Rebreathing-Induced Hypoxia Improves Insulin Sensitivity in Adults with Type 2 Diabetes
Hypoxia stimulates glucose uptake through an insulin-independent pathway. PURPOSE: To examine the acute effect of rebreathing-induced hypoxia on plasma glucose and insulin levels in adults with type 2 diabetes. We hypothesized that rebreathing-induced hypoxia would attenuate the increase in glucose and insulin levels during an oral glucose tolerance test. METHODS: Nine individuals with type 2 diabetes (4 women, age: 53±10 years, body mass index: 35±7 kg/m2, HbA1c: 7.1±0.5%) visited the laboratory on two occasions. On both visits, a 2-hour, 75 g oral glucose tolerance test was conducted while simultaneously performing a rebreathing-induced hypoxia protocol (RIH) or breathing room air (Norm). Venous blood samples were collected 0, 30, 60, 90, and 120 min following ingestion of the high-glucose drink to measure plasma glucose and insulin levels. The rebreathing-induced hypoxia protocol consisted of two series of five 2-min rebreathing bouts in a low-volume, closed circuit system interspersed with two minutes of breathing room air. The first and second series of rebreathing bouts were performed within the first 30 min and 30-60 min after ingestion of the high-glucose drink, respectively. RESULTS: Rebreathing-induced hypoxia resulted in a nadir oxygen saturation of 88±4% and a nadir fraction of inspired oxygen of 12±5%. Plasma glucose responses to the oral glucose tolerance test were not different between conditions, however, insulin levels were lower during rebreathing-induced hypoxia than normoxia (RIH vs. Norm: 0: 17±13 vs. 21±14; 30: 37±28 vs. 42±26; 60: 57±32 vs. 77±52; 90: 88±67 vs. 116±81; and 120: 114±96 vs. 136 ±111 ulU/ml, p=0.03), suggesting an acutely improved insulin sensitivity. Accordingly, the insulin area under the curve was lower during rebreathing-induced hypoxia than normoxia (124±84 vs. 157±102, p=0.02). CONCLUSION: Exposure to short and intermittent rebreathing-induced hypoxia following ingestion of a high-glucose drink acutely improves insulin sensitivity in adults with type 2 diabetes. Rebreathing-induced hypoxia could therefore represent a novel and simple strategy to improve glycemic control in individuals living with type 2 diabetes.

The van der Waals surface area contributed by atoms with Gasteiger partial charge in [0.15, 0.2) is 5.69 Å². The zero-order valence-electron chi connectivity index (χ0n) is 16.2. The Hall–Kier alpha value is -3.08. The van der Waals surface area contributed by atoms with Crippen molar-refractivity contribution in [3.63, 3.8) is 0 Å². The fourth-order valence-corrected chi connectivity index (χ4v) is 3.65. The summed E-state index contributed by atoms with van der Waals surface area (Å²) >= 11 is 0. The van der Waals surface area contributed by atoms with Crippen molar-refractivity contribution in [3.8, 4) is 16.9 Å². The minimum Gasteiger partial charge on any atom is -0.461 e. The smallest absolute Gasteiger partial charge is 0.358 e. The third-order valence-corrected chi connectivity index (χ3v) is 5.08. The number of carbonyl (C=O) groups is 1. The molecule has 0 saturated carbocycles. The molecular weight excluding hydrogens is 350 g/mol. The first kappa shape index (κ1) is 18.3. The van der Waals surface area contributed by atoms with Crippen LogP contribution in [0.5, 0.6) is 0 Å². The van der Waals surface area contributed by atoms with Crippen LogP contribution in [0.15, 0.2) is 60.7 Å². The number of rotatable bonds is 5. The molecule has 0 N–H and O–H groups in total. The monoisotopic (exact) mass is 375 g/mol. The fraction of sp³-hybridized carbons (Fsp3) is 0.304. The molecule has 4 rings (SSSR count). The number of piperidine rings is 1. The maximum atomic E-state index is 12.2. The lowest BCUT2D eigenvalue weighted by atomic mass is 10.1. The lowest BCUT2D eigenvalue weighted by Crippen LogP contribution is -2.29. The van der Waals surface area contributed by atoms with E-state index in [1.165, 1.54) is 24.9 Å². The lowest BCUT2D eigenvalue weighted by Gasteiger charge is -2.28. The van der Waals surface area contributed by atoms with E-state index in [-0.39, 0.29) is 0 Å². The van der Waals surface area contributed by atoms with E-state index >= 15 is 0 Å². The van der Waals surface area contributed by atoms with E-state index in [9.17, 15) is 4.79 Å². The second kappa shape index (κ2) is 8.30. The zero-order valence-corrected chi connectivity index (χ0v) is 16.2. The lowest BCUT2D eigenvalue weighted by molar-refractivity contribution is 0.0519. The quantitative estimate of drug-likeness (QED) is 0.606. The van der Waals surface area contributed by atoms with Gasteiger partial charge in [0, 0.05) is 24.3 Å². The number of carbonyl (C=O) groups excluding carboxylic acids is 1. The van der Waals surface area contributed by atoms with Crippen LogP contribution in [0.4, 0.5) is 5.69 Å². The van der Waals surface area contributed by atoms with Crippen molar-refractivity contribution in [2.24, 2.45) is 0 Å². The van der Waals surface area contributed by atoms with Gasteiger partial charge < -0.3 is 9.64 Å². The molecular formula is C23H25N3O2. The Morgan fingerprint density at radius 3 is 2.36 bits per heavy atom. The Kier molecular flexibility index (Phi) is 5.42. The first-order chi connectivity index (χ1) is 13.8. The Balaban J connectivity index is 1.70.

Zhao, Jiahui; Guei, Jamie G.; and Lalande, Sophie
"Rebreathing-Induced Hypoxia Improves Insulin Sensitivity in Adults with Type 2 Diabetes,"
International Journal of Exercise Science: Conference Proceedings: Vol. 2:
15, Article 101.
Available at: https://digitalcommons.wku.edu/ijesab/vol2/iss15/101